by Mary C. Long
It's never easy to write dialogue, but once you start it IS easy to get lost in it. In class, kids were broken into small teams and given writing prompts from which needed to write an ALL dialogue back-and-forth between at least two characters (or running internal dialogue) and then discuss what could be improved in the story and why. The goal was to realize context was important, and breaking up the pace of the rapid back and forth with some character thoughts and setting not only advance the story, but keep the reader interested. Some kids took it a step further and revised their pieces, but the back-and-forths were fun to read, as most of the prompts were crazy.
by Mary C. Long
This is part of a series of classes I teach creative writers (kids ages 10-18) at my home each week.
by Claire Richoux Herbert
"What about socialization?"
"Don't you want your child to have friends?"
"You don't want your child to be socially awkward, do you?"
These are just a sampling of questions that homeschooling parents (myself included) face quite often. Some of the questions come from a place of well-meaning, a desire to understand something unknown. Other times, these questions feel like an inquisition conducted by self-proclaimed socialization experts. It is easy to feel defensive in such situations, allowing venom-laced sarcasm to ooze from your pores. I get it. I have been there, done that.
The socialization question is typically the first follow-up question once someone finds out I homeschool my son. It comes with the territory. I whole-heartedly admit that in answering such an intrusive question during a cross-examination encounter with strangers (and non-strangers) I have more than once answered back with "Well no, I don't want my child to be socially awkward like you appear to be." Maybe not the nicest way to respond, but my decision to homeschool my son and his subsequent social skills are not up for debate. With that being said, my son is very social. He will talk to anyone and everyone. He makes friends wherever he goes. The homeschool children I have met are the same way.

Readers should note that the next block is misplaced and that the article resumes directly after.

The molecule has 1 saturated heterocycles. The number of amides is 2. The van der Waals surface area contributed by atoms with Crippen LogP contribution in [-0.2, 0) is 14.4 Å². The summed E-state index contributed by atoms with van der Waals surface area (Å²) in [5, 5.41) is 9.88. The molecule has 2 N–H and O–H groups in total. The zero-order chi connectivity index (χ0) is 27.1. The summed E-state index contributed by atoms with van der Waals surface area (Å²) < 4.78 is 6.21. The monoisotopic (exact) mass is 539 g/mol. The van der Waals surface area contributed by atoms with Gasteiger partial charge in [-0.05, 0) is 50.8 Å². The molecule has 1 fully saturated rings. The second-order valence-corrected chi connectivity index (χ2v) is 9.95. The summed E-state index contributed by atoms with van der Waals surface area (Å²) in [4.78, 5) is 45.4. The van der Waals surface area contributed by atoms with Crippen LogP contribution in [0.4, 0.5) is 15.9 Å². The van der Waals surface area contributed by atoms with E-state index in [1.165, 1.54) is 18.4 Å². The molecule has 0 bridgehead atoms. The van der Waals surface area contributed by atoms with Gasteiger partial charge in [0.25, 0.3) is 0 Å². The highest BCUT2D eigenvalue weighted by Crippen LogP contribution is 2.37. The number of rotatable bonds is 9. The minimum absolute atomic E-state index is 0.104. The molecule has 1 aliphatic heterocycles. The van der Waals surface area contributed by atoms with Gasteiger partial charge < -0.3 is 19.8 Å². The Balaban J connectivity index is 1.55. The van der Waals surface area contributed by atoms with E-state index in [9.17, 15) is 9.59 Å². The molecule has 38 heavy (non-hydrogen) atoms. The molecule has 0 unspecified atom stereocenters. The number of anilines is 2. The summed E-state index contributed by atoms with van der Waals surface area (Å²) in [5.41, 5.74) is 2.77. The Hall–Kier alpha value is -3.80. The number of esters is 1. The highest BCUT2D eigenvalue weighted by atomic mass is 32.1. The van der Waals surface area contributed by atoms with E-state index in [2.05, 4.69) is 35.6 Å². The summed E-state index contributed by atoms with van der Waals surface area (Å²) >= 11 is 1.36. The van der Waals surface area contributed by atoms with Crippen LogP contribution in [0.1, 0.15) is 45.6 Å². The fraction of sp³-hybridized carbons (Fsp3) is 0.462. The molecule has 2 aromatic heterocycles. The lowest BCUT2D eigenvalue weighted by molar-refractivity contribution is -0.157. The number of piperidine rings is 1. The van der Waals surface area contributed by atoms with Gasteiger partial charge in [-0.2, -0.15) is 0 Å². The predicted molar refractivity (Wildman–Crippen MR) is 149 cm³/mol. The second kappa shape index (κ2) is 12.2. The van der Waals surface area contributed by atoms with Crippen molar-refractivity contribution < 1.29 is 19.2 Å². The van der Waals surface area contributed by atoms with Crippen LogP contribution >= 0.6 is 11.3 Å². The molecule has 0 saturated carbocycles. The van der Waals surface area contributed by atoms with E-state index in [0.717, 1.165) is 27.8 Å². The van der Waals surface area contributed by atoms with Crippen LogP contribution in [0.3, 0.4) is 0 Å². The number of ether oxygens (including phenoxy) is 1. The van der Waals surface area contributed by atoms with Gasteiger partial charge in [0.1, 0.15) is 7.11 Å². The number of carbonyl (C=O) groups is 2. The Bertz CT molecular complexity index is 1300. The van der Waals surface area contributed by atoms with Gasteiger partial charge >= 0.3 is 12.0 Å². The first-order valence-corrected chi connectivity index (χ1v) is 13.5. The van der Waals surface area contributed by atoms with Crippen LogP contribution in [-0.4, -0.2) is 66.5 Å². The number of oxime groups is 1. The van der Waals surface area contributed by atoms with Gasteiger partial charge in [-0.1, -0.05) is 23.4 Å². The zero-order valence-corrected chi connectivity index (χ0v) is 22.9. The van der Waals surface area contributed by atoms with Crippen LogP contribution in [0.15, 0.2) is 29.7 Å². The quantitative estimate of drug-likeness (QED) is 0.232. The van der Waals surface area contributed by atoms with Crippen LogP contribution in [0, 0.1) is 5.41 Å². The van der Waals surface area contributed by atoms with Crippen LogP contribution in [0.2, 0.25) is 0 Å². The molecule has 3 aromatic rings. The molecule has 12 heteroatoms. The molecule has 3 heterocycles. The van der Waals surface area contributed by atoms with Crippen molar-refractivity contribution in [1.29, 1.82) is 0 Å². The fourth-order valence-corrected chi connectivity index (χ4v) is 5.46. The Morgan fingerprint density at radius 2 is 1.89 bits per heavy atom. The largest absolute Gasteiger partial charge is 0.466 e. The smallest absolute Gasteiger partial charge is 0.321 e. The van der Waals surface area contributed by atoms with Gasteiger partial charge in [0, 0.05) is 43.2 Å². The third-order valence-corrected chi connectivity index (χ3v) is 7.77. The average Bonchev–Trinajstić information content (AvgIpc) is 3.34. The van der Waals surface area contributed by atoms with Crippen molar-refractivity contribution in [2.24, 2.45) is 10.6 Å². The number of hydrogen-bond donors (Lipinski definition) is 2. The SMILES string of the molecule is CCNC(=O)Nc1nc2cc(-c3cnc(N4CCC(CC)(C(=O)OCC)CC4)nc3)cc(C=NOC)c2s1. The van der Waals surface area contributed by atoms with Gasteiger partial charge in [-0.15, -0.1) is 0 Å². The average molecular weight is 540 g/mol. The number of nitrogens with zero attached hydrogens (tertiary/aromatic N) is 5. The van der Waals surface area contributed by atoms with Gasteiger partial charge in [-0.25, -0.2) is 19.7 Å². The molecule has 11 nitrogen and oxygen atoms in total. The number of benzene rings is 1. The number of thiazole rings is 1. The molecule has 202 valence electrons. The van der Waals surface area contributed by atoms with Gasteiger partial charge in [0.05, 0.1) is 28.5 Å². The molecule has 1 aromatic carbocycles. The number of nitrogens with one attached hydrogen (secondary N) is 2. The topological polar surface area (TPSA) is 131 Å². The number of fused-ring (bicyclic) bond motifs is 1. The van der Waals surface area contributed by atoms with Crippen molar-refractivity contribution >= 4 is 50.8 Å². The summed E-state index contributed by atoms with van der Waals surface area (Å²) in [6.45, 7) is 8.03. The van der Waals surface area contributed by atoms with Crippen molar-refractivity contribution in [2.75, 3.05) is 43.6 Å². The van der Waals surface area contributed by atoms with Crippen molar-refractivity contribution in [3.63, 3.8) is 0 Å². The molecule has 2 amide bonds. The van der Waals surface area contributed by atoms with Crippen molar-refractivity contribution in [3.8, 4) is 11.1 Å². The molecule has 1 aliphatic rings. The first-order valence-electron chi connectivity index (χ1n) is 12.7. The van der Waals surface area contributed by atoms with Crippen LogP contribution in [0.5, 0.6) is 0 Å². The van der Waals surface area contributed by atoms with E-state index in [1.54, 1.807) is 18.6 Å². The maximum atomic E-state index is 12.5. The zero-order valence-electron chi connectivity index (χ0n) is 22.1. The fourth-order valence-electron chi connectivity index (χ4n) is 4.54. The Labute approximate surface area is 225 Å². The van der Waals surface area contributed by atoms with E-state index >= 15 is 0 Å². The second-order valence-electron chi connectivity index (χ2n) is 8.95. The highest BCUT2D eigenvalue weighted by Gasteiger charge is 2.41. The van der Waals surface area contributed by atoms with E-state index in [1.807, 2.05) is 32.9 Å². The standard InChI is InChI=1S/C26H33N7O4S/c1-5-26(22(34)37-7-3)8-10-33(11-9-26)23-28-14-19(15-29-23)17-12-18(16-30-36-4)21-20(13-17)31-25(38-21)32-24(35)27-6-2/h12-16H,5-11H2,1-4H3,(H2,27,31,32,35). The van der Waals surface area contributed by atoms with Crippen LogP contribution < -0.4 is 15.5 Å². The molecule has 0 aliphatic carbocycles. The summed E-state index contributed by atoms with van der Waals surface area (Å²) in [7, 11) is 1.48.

We are involved in a large homeschooling community with like-minded individuals, from all walks of life. We show up to an event, the adults stand back, and the kids just start playing together. Amazing, I know. Not only does my son have activities at least 4 times a week with other kids in a variety of ages, but every time my son is in public he interacts with other people while practicing his social skills. Granted, not every encounter is productive nor pleasant, but those situations are used as learning experiences. This is made possible by the fact that the world is our classroom.
How you handle the socialization issue is your personal choice. You can explain yourself as little or as much as you want to others. Keep in mind that most people are satisfied with a quick, simple explanation of your situation; others, not so much. The point is, do what works best for you and don't allow yourself to get bogged down by other people's issues on this matter. just remember, a little sarcasm dipped in honey goes a long way.
by Mary C. Long
I teach lots of classes to the kids, particularly writing classes. And THIS is turning out to be one of my favorites! They're geared toward ages 10+ typically, and I have anywhere between 10-20 kids who regularly show up. More come during the actual "school year."
About the series:
Exceptional writers all have one thing in common: a distinct voice.
What is a writer’s voice? It’s something that is unique to each writer mastering it, as described below:
He was just finishing second grade when I realized this wasn’t going to work for him – for us. School.
After agonizing over it, battling my own worries about the choice I was contemplating, and then pushing HARD to convince both my little and big guy that there was another option, and we could do it, we very hesitantly committed to TRYING homeschool. For a little while. Until we sorted something else out - till we found a school that was a “good fit” like the one he’d attended in California.
I knew that THAT school didn’t exist though. And if it did, finding it was going to destroy his love of learning and a good bit of who he was in the process.
Hey y'all! I'm Dani Dickie. I have one child, a daughter who is now 7. She's never been to school. When I thought about sending her, it seemed like so much fruitless effort. Being tied to that schedule growing up was torture for me and I don't want to do that again. I was so relieved to realize I don't have to. There's nothing she would learn in school that she couldn't learn at home and there's so much she could miss. Also, she's hilarious. I'm not missing out on that.
Self-directed learning is the heart of unschooling. Make yourself unstoppable! #freetolearn #thisishomeschool #hsheroes #unschooling #lifeschool #education
If you're reading this, you're likely considering homeschool and feeling a mix of hope and fear. Your reasons for considering homeschool don't really matter, but let's list a few: